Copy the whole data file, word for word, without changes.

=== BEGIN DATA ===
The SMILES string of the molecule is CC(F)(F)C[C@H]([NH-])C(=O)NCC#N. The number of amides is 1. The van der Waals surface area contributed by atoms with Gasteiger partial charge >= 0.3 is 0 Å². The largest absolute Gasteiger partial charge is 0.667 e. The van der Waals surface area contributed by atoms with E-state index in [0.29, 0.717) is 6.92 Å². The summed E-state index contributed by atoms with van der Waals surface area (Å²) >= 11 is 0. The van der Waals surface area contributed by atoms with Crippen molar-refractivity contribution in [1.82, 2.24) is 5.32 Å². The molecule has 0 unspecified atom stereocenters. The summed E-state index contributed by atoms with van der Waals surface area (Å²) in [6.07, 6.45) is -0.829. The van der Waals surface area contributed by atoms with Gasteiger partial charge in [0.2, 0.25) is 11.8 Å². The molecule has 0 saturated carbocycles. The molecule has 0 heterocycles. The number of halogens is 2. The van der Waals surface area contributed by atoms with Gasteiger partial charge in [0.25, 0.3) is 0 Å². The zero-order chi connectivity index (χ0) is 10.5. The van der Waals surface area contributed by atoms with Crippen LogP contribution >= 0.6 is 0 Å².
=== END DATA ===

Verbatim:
The SMILES string of the molecule is CC(F)(F)C[C@H]([NH-])C(=O)NCC#N. The number of amides is 1. The van der Waals surface area contributed by atoms with Gasteiger partial charge >= 0.3 is 0 Å². The largest absolute Gasteiger partial charge is 0.667 e. The van der Waals surface area contributed by atoms with E-state index in [0.29, 0.717) is 6.92 Å². The summed E-state index contributed by atoms with van der Waals surface area (Å²) >= 11 is 0. The van der Waals surface area contributed by atoms with Crippen molar-refractivity contribution in [1.82, 2.24) is 5.32 Å². The molecule has 0 unspecified atom stereocenters. The summed E-state index contributed by atoms with van der Waals surface area (Å²) in [6.07, 6.45) is -0.829. The van der Waals surface area contributed by atoms with Gasteiger partial charge in [0.2, 0.25) is 11.8 Å². The molecule has 0 saturated carbocycles. The molecule has 0 heterocycles. The number of halogens is 2. The van der Waals surface area contributed by atoms with Gasteiger partial charge in [0.25, 0.3) is 0 Å². The zero-order chi connectivity index (χ0) is 10.5. The van der Waals surface area contributed by atoms with Crippen LogP contribution >= 0.6 is 0 Å².